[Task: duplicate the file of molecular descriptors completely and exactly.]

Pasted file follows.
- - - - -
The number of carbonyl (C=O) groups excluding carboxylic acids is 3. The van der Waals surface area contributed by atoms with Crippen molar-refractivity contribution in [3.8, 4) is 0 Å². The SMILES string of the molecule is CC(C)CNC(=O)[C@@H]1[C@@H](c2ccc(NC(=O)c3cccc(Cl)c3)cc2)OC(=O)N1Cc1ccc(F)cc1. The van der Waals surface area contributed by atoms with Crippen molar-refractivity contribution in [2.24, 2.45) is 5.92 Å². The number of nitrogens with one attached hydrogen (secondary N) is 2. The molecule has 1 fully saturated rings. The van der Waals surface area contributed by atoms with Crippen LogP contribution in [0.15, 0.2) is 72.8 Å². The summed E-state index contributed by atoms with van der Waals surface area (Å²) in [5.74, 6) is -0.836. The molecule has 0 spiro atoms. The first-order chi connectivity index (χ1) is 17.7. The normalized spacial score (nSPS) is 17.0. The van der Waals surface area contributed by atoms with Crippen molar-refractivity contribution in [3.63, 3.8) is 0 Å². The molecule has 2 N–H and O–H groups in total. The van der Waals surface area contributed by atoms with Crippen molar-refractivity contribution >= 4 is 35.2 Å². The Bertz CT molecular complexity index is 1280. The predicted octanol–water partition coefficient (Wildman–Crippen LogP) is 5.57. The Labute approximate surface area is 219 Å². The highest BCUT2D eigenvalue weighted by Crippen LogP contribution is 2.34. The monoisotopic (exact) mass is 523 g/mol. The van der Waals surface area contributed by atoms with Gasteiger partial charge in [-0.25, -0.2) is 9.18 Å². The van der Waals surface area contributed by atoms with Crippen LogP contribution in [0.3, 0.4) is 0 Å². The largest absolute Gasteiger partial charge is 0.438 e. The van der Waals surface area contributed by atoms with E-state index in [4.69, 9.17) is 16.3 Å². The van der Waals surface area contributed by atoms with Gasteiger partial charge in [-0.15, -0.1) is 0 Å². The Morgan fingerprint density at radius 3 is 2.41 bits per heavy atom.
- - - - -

The number of carbonyl (C=O) groups excluding carboxylic acids is 3. The van der Waals surface area contributed by atoms with Crippen molar-refractivity contribution in [3.8, 4) is 0 Å². The SMILES string of the molecule is CC(C)CNC(=O)[C@@H]1[C@@H](c2ccc(NC(=O)c3cccc(Cl)c3)cc2)OC(=O)N1Cc1ccc(F)cc1. The van der Waals surface area contributed by atoms with Crippen molar-refractivity contribution in [2.24, 2.45) is 5.92 Å². The number of nitrogens with one attached hydrogen (secondary N) is 2. The molecule has 1 fully saturated rings. The van der Waals surface area contributed by atoms with Crippen LogP contribution in [0.15, 0.2) is 72.8 Å². The summed E-state index contributed by atoms with van der Waals surface area (Å²) in [5.74, 6) is -0.836. The molecule has 0 spiro atoms. The first-order chi connectivity index (χ1) is 17.7. The normalized spacial score (nSPS) is 17.0. The van der Waals surface area contributed by atoms with Crippen molar-refractivity contribution in [3.63, 3.8) is 0 Å². The molecule has 2 N–H and O–H groups in total. The van der Waals surface area contributed by atoms with Crippen molar-refractivity contribution >= 4 is 35.2 Å². The Bertz CT molecular complexity index is 1280. The predicted octanol–water partition coefficient (Wildman–Crippen LogP) is 5.57. The Labute approximate surface area is 219 Å². The highest BCUT2D eigenvalue weighted by Crippen LogP contribution is 2.34. The monoisotopic (exact) mass is 523 g/mol. The van der Waals surface area contributed by atoms with Gasteiger partial charge in [-0.25, -0.2) is 9.18 Å². The van der Waals surface area contributed by atoms with Crippen LogP contribution in [0.3, 0.4) is 0 Å². The largest absolute Gasteiger partial charge is 0.438 e. The van der Waals surface area contributed by atoms with E-state index in [4.69, 9.17) is 16.3 Å². The van der Waals surface area contributed by atoms with Gasteiger partial charge in [-0.15, -0.1) is 0 Å². The Morgan fingerprint density at radius 3 is 2.41 bits per heavy atom.